Jul 6, 2009
A pair of book club selections spells out that Health care in the U.S. is clearly broken and unfair
As the debate over President Obama’s much needed health care plan heats up, it seems fitting that the Progressive Book Club’s monthly selection for July is Gov. Howard Dean’s “Prescription for Real Healthcare,” and “Sick: The Untold Story of America's Health Care Crisis — and the People Who Pay the Price” by Michigan author Jonathan Cohn.
Unfortunately, or maybe fortunately, the response has been so overwhelming that the club is temporarily out of stock, and I am waiting for my copies as soon as they come in stock. Although I’m not yet up on the debate as I should be, there is no denying health care in the U.S. is broken, and millions of Americans are without health care. As that debate heats up, you can rest assured private health care “insurers” will be spending millions to influence Congress. The number one motive of insurers is profit, and they will do just about anything to avoid paying a claim.
My wife and I are those among the uninsured, although as retired military, I always have the VA hospital in Ann Arbor to fall back on. The lack of full-time work has led us to take two part-time jobs apiece, and of course, none provide health care benefits.
A recent episode occurred to an acquaintance this weekend that really drove home the health care crisis to me. This person is in their early 50s, and since high school he has worked at a small tool and die shop, made a decent living and raised two children. A few years ago, his wife began working there, too. Unfortunately, the shop recently closed and moved its equipment off shore, leaving him without a job and career for the first time in more than 30 years.
Now, since this person lost their job, they also lost their heath care benefits. Well, while helping his son-in-law paint this weekend, he collapsed. The son-in-law told him he was going to call an ambulance, and my friend said no. Why, because he did not have coverage. After he passed out again, it was a moot point.
Once he got to the hospital, he tried to refuse treatment because he had no coverage. He was told he would need a pacemaker at a cost of $50,000. The last I heard, he is looking at cheaper alternatives at his peril. When the cost determines the mode treatment above all other considerations, the system is broken. All Americans should have access to quality health care. We do have the some of the best health care in the world, but access to it is another story.
I don’t see how we cannot afford to not reform health care. If a person can’t pay, the hospital eats the cost. The good news for my friend is that because he had the foresight to buy a home as soon as he was able, it’s probably paid off so he can mortgage it to pay for life-saving medical care. But, I’m not sure who will give him a second mortgage with no job.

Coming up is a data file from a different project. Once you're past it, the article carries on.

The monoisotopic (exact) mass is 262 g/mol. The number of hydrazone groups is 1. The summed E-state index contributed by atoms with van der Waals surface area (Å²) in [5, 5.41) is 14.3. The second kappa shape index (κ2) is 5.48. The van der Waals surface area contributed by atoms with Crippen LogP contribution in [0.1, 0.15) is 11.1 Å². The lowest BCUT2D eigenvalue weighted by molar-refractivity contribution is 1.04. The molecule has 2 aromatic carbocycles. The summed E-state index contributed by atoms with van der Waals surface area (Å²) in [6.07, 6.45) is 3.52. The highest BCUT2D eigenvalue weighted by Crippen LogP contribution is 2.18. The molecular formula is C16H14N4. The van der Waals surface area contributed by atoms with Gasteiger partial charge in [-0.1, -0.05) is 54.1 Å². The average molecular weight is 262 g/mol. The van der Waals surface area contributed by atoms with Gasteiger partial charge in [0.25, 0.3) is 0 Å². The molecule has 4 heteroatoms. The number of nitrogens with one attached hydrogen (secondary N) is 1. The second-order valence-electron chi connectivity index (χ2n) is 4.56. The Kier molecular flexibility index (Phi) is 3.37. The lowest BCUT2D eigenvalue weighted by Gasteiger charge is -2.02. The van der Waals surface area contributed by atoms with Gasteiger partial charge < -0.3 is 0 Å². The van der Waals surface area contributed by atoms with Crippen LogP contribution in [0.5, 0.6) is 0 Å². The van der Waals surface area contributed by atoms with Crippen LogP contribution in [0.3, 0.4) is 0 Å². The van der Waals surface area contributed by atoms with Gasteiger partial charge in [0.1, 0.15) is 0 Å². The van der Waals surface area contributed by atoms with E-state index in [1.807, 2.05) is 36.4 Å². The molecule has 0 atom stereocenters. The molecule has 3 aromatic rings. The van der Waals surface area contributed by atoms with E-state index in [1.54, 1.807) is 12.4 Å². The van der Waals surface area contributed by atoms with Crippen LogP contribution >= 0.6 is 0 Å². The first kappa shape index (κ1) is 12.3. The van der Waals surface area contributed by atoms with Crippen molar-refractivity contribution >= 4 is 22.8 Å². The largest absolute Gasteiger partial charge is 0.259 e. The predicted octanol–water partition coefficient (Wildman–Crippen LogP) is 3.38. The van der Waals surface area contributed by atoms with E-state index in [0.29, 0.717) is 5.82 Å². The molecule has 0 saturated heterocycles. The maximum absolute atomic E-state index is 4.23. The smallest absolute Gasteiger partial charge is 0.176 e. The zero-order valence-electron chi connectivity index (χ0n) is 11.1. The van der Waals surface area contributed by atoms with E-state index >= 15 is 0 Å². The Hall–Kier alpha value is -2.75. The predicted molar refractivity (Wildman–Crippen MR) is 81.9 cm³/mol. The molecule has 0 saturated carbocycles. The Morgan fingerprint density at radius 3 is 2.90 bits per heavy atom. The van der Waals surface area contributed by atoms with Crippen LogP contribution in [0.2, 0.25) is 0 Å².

Cohn’s book is chock full of examples like that. He spoke in Howell in October 2007, and I should have bought his book then. He gave an excellent presentation on a subject many people consider dry.
The Ann Arbor resident traveled all over the U.S. and some foreign countries and read every study and every source on health care he could get his hands on in doing the research for the book, and he has become a walking encyclopedia on the state of health care in America.
He told some truly horrific stories from his book of middle class families playing by the rules all their lives then losing their health care coverage when a parent's job is downsized, and that is happening more and more as companies trying to compete in the global marketplace try to shed costs and doing so by cutting and eliminate health care benefits. Or, working almost there entire life, and just because a person lost that job, they have to turn down life-saving health care like my friend.
Cohn said The U.S. spends about 16 percent of its Gross Domestic Product (GDP) on health care, more than any other industrialized nation in the world, but millions of Americans have no health care coverage at all. The U.S. spends more on health care than those nations that have quality universal health care. The system is broken.
Even though the President is not advocating for a universal health care plan like he should, we are hearing the ridiculous talking points from Republicans about “socialized medicine.” I am baffled by their protection of insurance companies that will look for any excuse not to honor their commitment if they needed it over middle class working families.
I saw on the official GOP blog, wrongmichuigan, a post about a man whose two-year old daughter was allegedly receiving a chemotherapy treatment. They claimed this person said,
“To him, it doesn't matter what health care costs. He works hard to be able to afford good health care, he says, and if he can't afford it, he'll go into debt to make sure his little girl gets the best treatment money can buy. His biggest fear is that in an effort to lower the costs of health care in America, politicians and bureaucrats will deem the best care "wasteful" or "inefficient." "Don't mess with my right to medical choice," he pleaded, "If I have the money , or even if I don't, I want to be able to buy that care."
What if this person loses his job like my friend? His daughter dies? What if he has a lower wage job; his daughter dies or gets less treatment that the person with more money? Why should anyone go into debt and lose their home just because a child got sick? Chances are, they would deny her coverage because the cancer is an “existing condition.
The system is broken.